Discussion in 'Graphic Design' started by meowmeowmaster, May 3, 2015.
anyone got any tips for me?
I would start by watching tutorials how to use Adobe Illustrator!
There are templates that you can download and use but it won't sustain your fiverr business if you plan to do it long term.
It takes a while to learn graphic design and to master it, so if you are just looking for a service to sell and don't have a real interest/passion in graphic design then it's best to try sell something else. If you are intent on learning, try Photoshop/Illustrator with some templates or use TheLogoMaker.
Illustrator if you want to deliver quality logos.
You can always rehash templates but it won't take you far on Fiverr.
If you wanna do logos for 5$ then don't bother using photoshop or illustrator you have to be fast and the money is not going to worth the time you personalize something for someone.
Try software like Eximous or Logo something forgotten the name.
Fastest way is to hire one on fiverr - but then again - the profit-margin would not exactly be great.
try this online logo maker
There are "logo creator" softwares out there that I've seen people make bank on fiverr using them, you don't have much control with your logos though.
Download libraries of high-quality vectors in AI or Photoshop and use them as stock images.
If you love doing your work, then you'll do good to great ones without wasting time. Designing is a mind game. The better skills, and clearer concepts of the field will help you produce good logos at a great pace and without losing quality. If earning lots of money in shortest possible time is your only goal, then logo making isn't your best field imho.
I had loved my work as a graphics designer for an international exhibitions center where I was given "millions" of job-works (graphics, logos, textual graphics, booth designing in AutoCAD, outdoor jobs (car graphics etc), and spot designing (just in time designing) for those very rich idiots who thought that they can order and get a quality graphics job almost next to nothing time! I HAD to work at breakneck (literally!) speed, and was able to manage the completion of those job IN TIME, only because I learned the speed designing tricks spontaneously and as those challenges came on, and without losing on the highest-quality standards that I had set for myself at the very beginning of my career in graphics which started with 2D-3D mechanical engineering drafting and designing in AutoCAD in 1988, PCB designing, 3D assemblies of high-precision sound systems including creating the electronic components which went on the PCBs, etc. All those jobs weren't learned in my basic educational degree (which was way off those fields). But circumstances made me get into it, and excel.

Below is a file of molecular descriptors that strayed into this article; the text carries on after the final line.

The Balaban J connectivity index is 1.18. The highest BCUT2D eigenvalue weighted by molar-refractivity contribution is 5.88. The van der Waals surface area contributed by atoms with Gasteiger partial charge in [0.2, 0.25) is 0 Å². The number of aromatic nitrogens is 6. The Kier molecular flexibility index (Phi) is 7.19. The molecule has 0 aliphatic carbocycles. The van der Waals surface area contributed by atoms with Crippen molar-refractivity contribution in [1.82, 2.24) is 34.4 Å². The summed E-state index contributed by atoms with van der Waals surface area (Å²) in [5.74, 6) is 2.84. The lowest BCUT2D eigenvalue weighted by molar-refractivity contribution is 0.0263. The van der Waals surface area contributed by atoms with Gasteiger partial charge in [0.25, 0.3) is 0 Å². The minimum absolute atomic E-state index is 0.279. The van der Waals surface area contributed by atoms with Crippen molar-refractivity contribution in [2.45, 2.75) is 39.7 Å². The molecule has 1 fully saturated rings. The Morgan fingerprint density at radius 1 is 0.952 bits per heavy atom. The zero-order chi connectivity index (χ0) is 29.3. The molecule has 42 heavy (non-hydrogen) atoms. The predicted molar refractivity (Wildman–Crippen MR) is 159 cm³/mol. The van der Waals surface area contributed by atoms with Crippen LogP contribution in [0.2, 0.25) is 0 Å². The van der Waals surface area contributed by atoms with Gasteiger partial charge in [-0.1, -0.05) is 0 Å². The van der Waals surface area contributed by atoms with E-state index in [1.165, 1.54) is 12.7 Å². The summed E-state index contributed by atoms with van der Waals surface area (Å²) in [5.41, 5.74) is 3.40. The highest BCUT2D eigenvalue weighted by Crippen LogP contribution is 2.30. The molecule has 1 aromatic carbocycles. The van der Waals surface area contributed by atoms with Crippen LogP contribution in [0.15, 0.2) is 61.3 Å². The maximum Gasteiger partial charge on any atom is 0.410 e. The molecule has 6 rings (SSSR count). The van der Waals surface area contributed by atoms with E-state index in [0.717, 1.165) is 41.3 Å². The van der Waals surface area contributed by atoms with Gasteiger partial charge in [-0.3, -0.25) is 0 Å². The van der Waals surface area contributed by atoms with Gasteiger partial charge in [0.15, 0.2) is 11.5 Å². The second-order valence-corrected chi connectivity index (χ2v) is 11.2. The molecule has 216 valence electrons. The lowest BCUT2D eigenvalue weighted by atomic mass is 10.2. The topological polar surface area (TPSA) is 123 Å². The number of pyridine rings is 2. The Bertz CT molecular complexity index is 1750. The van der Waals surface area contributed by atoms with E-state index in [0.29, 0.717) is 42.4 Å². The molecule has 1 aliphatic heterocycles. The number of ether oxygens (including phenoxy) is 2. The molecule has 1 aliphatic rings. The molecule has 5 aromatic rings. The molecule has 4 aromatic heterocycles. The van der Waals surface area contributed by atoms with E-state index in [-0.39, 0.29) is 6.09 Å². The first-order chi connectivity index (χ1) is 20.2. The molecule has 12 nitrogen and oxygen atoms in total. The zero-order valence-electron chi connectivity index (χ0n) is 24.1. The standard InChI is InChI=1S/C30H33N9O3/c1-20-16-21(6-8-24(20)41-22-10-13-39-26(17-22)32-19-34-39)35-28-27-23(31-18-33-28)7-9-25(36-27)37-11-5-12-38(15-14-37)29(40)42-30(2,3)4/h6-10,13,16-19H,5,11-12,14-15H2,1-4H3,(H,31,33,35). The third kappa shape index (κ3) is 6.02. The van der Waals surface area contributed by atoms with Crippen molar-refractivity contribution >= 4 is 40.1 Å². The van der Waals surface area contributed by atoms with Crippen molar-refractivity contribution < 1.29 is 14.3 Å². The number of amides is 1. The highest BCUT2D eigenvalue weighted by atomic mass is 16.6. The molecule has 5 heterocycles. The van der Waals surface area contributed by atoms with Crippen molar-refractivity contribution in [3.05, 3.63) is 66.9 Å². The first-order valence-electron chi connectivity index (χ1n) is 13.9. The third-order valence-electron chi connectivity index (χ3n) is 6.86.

If you love your work field enough, then the clock is only a helping part of the overall job, and not above every thing else. If you're into a graphics job where your uniqueness and creativity is tested constantly, then you must allow sufficient time to complete each job. Rushing into completing it and losing quality in the process is not recommended.
If you're able to find ways to still keep the quality factor very high, then you'll be richly benefited and recognized in due time. Of course you can create templates to use them and modify them according to the needs is recommended, but preserve the special uniqueness that each job demands. Using existing artworks as a background template and recreating the design will also improve your speed tremendously.
This happens when you're doing a job such as producing graphics for exhibitions purpose where the existing design is of a bad resolution, or is hand-drawn and does not look that great when enlarged (for display purpose) to a meter or more in dimension, or the design must be recreated very smoothly because the plotter or cutter will not support the existing quality, or whatever. Just giving you some examples of what is involved, and how you have to find ways around it without losing on the time factor.
Nowadays, it is very easy to learn the faster and better method as internet and google are ready to help instantaneously, but during my time (around the 1990s), you had only your mind, and the skills, and the thorough knowledge of your tools (of how they can be stretched much beyond what has been written in the guides), and understanding what is required of the job and how you can do it efficiently and without getting much outside help, AND a willingness to learn as you go was the only way to become an "expert"!
So imo and having gone through the mill, I'd say that if you wish to do better in the field, of course value the time, but value the quality of work that much more!
If I was you I'd probably spend a long time learning graphics and use something like Freelance. That's definitely going to make you a lot more money.
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